AH: I own a tourism agency that focuses on promoting destinations in Romania and Central & Eastern Europe. In the first year as an entrepreneur, I did significant networking. I used to go to all the events where I could meet new people and talk about my business, even if they were not related to the tourism industry. After networking so much, I started to get to know Romanian entrepreneurs who were also living and working on the Cote d’Azur. But I couldn’t understand why there wasn’t any community for them to meet and create value together. I wanted to show that Romanians in our area were entrepreneurs, building businesses, creating value for the French economy. We, Romanians, have been caught up in stereotypes, here in France. We were mostly seen as doing low-level jobs. But we are so much more than that.
DTT: And this desire, to promote Romanians who create value on the Cote d’Azur, led you to create a Romanian community of entrepreneurs. What did you achieve in the two years you have been working on this project?
AH: I started small, by organizing small events like Romanian wine tastings, where I would invite both Romanian and French businessmen and women. When interest began to grow and I sensed the potential of having a strong community, I created the Entrepreneurs’ Café. Under his umbrella, I organized events with 80-100 participants, brought in speakers from Romania and France to talk about current issues in business and society. As this series of events was bringing in more and more engaged people, who wanted to contribute to our mission, too, I set up the RoAzur Association, which will turn 1 in December 2019. This September we will be organizing a Romanian-French Business Fair, where we’ll have start-ups, as well as local companies, presenting their products and services. Now that I have relocated, I’ll be staying on as President of RoAzur. It was my idea from the
beginning to create opportunities for collaboration between Romanian and French businesses and to promote Romanian entrepreneurs.
DTT: So, you moved back to Romania, with your two children (husband will follow soon). How is your family adapting?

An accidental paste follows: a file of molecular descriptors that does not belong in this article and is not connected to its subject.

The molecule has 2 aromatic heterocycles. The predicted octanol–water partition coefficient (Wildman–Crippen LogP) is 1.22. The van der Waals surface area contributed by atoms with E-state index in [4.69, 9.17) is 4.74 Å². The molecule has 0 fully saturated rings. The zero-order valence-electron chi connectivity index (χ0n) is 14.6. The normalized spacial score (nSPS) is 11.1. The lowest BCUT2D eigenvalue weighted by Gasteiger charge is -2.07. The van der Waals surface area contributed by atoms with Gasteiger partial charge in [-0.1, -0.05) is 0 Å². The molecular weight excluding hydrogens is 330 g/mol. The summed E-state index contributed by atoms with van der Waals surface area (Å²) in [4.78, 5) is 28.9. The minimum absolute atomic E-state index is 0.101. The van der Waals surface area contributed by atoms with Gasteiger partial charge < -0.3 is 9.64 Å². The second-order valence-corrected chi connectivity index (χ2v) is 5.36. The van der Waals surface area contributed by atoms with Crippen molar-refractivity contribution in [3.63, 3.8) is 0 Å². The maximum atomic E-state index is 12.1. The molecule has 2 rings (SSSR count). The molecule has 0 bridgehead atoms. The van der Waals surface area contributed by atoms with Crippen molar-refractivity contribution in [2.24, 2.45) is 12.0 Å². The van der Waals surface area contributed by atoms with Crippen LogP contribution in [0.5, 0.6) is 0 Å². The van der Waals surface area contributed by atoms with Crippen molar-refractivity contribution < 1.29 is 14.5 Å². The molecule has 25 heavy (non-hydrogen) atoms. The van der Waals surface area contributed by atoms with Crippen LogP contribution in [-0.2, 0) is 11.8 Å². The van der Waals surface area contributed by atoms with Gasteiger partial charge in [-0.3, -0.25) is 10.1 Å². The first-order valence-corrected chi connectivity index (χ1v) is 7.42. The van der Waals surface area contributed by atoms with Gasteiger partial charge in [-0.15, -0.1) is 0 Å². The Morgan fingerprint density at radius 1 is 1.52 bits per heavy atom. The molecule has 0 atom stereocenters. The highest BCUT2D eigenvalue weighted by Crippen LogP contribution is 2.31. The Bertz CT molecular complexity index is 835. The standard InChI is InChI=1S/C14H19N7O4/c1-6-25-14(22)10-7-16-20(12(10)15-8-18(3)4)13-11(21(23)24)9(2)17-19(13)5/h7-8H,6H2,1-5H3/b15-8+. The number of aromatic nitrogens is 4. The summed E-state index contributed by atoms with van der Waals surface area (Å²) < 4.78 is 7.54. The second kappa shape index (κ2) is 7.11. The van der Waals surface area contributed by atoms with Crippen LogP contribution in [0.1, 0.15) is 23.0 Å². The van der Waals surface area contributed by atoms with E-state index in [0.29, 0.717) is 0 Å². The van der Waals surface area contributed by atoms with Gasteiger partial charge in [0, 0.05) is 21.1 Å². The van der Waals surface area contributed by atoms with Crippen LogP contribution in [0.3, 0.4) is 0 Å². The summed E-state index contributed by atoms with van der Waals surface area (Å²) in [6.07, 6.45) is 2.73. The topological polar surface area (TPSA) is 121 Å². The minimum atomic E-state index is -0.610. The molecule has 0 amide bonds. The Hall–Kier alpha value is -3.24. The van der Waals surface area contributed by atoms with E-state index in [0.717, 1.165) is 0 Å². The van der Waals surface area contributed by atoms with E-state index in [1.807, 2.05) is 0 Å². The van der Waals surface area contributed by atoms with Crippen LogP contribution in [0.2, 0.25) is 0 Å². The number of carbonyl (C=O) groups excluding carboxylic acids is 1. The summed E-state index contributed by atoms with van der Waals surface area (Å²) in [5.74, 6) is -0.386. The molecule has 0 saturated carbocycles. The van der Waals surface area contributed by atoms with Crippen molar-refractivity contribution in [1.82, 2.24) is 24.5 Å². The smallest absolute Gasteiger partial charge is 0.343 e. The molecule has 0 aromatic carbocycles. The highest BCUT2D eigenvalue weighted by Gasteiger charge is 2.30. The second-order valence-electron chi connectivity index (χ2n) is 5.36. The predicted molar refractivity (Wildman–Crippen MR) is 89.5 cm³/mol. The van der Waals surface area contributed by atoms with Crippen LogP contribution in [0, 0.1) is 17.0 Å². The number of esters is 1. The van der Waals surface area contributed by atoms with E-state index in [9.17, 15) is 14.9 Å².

AH: My husband, for one, loves Romania. We have been coming here for over a decade, together, and we traveled a lot throughout the country. But I think my attitude towards Romania mattered a lot to the way he thinks about life here. He knows Romania is my home. I have always spoke to him in positive terms about my country. He learned to love it, through my eyes, but also discovering it for himself. He is used to the people and their way of being.
My children feel home completely in Romania, and especially Ploiesti, where my parents are and where we are now located. I have always spoken to my children in Romanian and they spent each summer vacation here. My daughter, Eva, already has business plans of her own, at 11. She will be attending the Arts School in Ploiesti and she wants to be a fashion designer. She plans to launch a teen fashion line and has already produced a serious portfolio of designs, as well as come up with a name for her brand.
DTT: So, now that you are back, what will be doing in Romania?
AH: Aside from my tourism agency, we plan to develop a couple of businesses in Romania. One will be in real estate, but we have other plans as well. For now, we are getting ready for the children to start their first school year in Romania, and we are adjusting, getting to really know
the market. But I couldn’t be happier to be home.